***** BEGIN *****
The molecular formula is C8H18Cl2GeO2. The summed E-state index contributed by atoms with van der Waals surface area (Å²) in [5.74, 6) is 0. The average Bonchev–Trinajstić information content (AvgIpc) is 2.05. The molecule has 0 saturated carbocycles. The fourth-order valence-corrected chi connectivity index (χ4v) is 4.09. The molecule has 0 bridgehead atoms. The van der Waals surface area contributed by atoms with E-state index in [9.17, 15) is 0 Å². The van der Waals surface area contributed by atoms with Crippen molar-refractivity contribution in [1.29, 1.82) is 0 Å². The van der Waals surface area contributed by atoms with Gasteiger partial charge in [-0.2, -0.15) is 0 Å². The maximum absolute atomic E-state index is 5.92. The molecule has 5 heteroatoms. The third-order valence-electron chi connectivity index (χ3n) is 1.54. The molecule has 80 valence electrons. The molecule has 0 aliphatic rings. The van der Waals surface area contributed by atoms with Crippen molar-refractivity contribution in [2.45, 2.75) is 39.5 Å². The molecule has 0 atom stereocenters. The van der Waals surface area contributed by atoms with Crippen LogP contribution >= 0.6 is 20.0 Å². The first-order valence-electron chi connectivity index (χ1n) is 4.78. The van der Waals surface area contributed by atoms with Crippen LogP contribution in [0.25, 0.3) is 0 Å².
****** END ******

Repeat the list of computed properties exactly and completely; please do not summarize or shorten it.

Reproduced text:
The molecular formula is C8H18Cl2GeO2. The summed E-state index contributed by atoms with van der Waals surface area (Å²) in [5.74, 6) is 0. The average Bonchev–Trinajstić information content (AvgIpc) is 2.05. The molecule has 0 saturated carbocycles. The fourth-order valence-corrected chi connectivity index (χ4v) is 4.09. The molecule has 0 bridgehead atoms. The van der Waals surface area contributed by atoms with E-state index in [9.17, 15) is 0 Å². The van der Waals surface area contributed by atoms with Crippen molar-refractivity contribution in [1.29, 1.82) is 0 Å². The van der Waals surface area contributed by atoms with Gasteiger partial charge in [-0.2, -0.15) is 0 Å². The maximum absolute atomic E-state index is 5.92. The molecule has 5 heteroatoms. The third-order valence-electron chi connectivity index (χ3n) is 1.54. The molecule has 80 valence electrons. The molecule has 0 aliphatic rings. The van der Waals surface area contributed by atoms with Crippen molar-refractivity contribution in [2.45, 2.75) is 39.5 Å². The molecule has 0 atom stereocenters. The van der Waals surface area contributed by atoms with Crippen LogP contribution >= 0.6 is 20.0 Å². The first-order valence-electron chi connectivity index (χ1n) is 4.78. The van der Waals surface area contributed by atoms with Crippen LogP contribution in [0.25, 0.3) is 0 Å².